The very foundation of all Buddhist paths is the recognition of theunsatisfactory nature of 
 sasāra
, the cycle of conditioned existence,and the quest for liberation from it. Building upon that basis, theGreat Vehicle holds that
 sasāra
and
nirvāa
are indeed inseparableand that the goal of all practice must be the liberation from suffering,not only of oneself, but of all other beings. It is a debated point as towhether tantra has its own unique view. Where there is unanimity,however, is that the path of the tantras adds a panoply of methods thatenable the practitioner to achieve the goal of the Great Vehicle swiftlyand effectively.The tantras are concerned principally with the stages of “deityyoga.” With the guidance of a skilled teacher and after suitable preliminary training and empowerment, the practitioner is introducedto, and subsequently trains in recognizing, the divine nature of theworld and its inhabitants. This is symbolically centered on thegeneration of the deity as the embodiment of enlightenment in one of its many aspects—a depiction in terms of form, sound, andimagination of the very goal to which the practitioner aspires.Through various modes of such practice, which differ according to thedifferent levels of tantra, the practitioner is able to recognize, access,and actualize his or her own innately enlightened nature.The female deityKurukullā, whose practice is the subject-matter of this text, has a particular place and orientation amid the pantheon of meditational deities. Like all deities, she is a personification of  buddhahood in its entirety. As a female deity, she is understood toembody the wisdom aspect of enlightenment (i.e., emptiness), and asa form of the savioressTārā, herself a manifestationof Avalokiteśvara, she personifies all-embracing compassion. But her  particular quality is related to the “activity” of enlightenment. ManyGreat Vehicle scriptures describe the spontaneous and effortlessactivity of buddhas for the benefit of beings. In Vajrayāna thatenlightened activity is spoken of in terms of four modes, or types, of activity: pacifying, enriching, magnetizing, and destroying. It is thethird of these, magnetizing, that is the special field of Kurukullā, andit is to deploy that particular quality of enlightenment that a practitioner would undertake her practice.While there are as many as thirty-sevenKurukullāsādhana liturgiesincluded in the Tengyur, and many more in the indigenous Tibetanliterature, the text translated here is the only work in the Kangyur thatfocuses onKurukullā. Rather than being a systematic presentation of one form of practice, it takes the form of a compendium of variedelements—ranging from formal sādhanas to traditional fire offeringritual, and to magical recipes and methods involving herbs, minerals,and other ingredients—from which a practitioner might draw in order to constitute a range of Kurukullā-centered practices. The text’s variedcontents are presented as a multi-layered blend of the apotropaic andthe soteriological, as well as the practical and the philosophical.The text’s pattern of contents is in keeping with theterm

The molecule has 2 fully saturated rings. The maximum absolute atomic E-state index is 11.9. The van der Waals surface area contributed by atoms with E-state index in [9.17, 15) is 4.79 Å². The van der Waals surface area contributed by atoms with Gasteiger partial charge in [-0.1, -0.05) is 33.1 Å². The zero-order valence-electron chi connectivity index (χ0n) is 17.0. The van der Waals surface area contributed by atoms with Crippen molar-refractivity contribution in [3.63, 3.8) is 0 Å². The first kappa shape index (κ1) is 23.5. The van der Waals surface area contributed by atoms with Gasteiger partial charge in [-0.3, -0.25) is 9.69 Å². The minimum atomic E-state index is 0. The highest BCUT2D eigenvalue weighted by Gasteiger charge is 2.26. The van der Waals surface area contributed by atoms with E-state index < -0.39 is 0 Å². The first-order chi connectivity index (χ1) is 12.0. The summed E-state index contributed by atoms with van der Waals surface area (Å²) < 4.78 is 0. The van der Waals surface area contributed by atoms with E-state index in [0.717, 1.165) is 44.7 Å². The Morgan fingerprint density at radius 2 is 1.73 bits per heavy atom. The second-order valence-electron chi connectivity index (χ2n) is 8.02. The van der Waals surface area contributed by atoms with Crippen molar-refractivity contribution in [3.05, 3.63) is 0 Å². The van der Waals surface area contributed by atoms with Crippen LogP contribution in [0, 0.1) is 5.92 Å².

kalpa
figuring in the title. An ancient meaning, already found inthe
 gveda
 Ṛ
, of the word
kalpa
, is “sacred rule” or “precept,”applying, in particular, to ritual procedures. As such, the scripturesthat carry this term in their title are mostly ritual compendia or manuals of ritual practice. With the emergence of Vajrayāna a number of these works appeared, such as the
 Mañjuśrīmūlakalpa
,the
 Kurukullākalpa
, and the
Vajravārāhīkalpa
. As these titles mightthen suggest, they are ritual compendia for their specific deities.The word
kalpa
derives from the root
kp
, which means “to prepare” or “to arrange.” This meaning is also reflected in thecontents of the works that belong to this genre—they are primarilyconcerned with the technicalities of the ritual rather than with philosophical debate about the principles involved. This is, however,not to say that the latter is altogether absent. Genre-wise,
kalpas
areclosely related to tantras, inasmuch as they are divinely revealed bythe Buddha or one of the great bodhisattvas, such3